The old-style good: Tertulia in the West Village, where a Spain-obsessed friend lured my consort and me for brunch after we’d already gorged at the New Amsterdam Market and where you could almost imagine the ghost of La Palapa had been vanquished unless you wound up in a quarrel over how restaurants do tend to start fine but go to hell in this town. Our table was perfect aside from the bathroom in my sight line, and the ebullient waitress held her own when challenged after spouting silliness about sobrassada being an Italian sausage or a puree of some sort (I checked out at that point). I was most impressed by the marinated mushrooms with smoked ricotta on toast as an appetizer, which were super-flavorful and mostly made me wonder how the place could pull off the dish for only $9 with pine nuts included. I also liked my $14 coca, topped with the sausage in question plus caramelized onions, Mahon and done-right quail eggs (runny but not liquid). I’m no lamb lover, but the other two at the table were wowed by the ragout over creamy polenta with an egg as well, with cheese-slathered toasts on the side. And the garbanzos with romesco sauce baked with eggs and mustard greens were also nicely done. House wine, on tap, was only $8 a tumbler but also very house-y; the Basque wine for nearly twice as much would have been sent back by our mutual friend who lives on the France-Spain border. WIGB? Absolutely. Great room, nice people, a lot of energy, plus we got out for $40 a head with tax and good tip. 359 Sixth Avenue at Washington Place, 646 559 9909.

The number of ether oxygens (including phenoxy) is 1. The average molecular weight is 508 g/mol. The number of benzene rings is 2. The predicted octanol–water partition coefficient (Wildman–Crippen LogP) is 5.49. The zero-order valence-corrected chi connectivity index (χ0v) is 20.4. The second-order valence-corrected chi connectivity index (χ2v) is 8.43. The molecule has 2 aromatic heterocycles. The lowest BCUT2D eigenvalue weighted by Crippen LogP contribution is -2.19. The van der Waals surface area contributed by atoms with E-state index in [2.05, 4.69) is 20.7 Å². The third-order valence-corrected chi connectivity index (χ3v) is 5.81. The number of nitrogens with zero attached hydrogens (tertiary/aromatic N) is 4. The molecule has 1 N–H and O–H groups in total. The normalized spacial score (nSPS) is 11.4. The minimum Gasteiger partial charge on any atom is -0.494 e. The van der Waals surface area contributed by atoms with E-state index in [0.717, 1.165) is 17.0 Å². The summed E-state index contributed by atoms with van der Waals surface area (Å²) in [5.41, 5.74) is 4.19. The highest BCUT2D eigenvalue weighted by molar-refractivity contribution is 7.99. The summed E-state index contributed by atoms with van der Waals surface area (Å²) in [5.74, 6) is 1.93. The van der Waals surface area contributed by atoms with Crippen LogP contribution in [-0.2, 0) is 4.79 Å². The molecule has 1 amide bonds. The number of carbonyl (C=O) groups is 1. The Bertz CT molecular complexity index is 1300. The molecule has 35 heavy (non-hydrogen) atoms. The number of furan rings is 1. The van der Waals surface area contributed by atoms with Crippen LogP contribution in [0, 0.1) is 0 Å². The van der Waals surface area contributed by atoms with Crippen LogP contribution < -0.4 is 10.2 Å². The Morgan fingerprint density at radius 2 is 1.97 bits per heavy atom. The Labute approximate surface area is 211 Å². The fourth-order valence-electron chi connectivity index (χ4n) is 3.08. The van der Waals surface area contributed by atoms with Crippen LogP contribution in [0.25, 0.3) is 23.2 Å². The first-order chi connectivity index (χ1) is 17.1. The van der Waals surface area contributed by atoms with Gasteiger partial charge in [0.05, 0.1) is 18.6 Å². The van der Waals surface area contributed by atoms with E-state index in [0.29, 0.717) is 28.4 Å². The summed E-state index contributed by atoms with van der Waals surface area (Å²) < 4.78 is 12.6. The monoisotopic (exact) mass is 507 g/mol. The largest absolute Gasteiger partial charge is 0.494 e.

The new-style good: Parm in Nolita, where Bob and I headed on our expedition to the Lee Friedlander xmas photo show and where our timing was perfect — he left his mobile number, we went through the gallery and two others in the same building and we got the call just as we were done. So we walked straight to a table in the back (next to a double for Megan in “Bridesmaids”). As with Chang joints, and Torrisi’s the original, this place is all about the food, not the frippery (paper placemats, napkins etc). Spicy broccoli rabe was as garlicky/fiery as at Torrisi’s, while “B&G poppers” — peppers stuffed with cheese and teamed with spicy dip — were addictive. Our one quibble with the pickled vegetables (cauliflower, celery, carrot, etc.) was simply that they would have been even better if the kitchen had held off on to serve them as a counterpoint to our shared main, an $11 meatball parm hero, the meat cooked soft, nicely seasoned and tomatoed right. WIGB? Absolutely, even though it made me laugh to think that what we were eating is standard fare in Bob’s boyhood home, where they would freak at $25 veal parm for dinner. 248 Mulberry Street between Prince and Spring, 212 993 7189.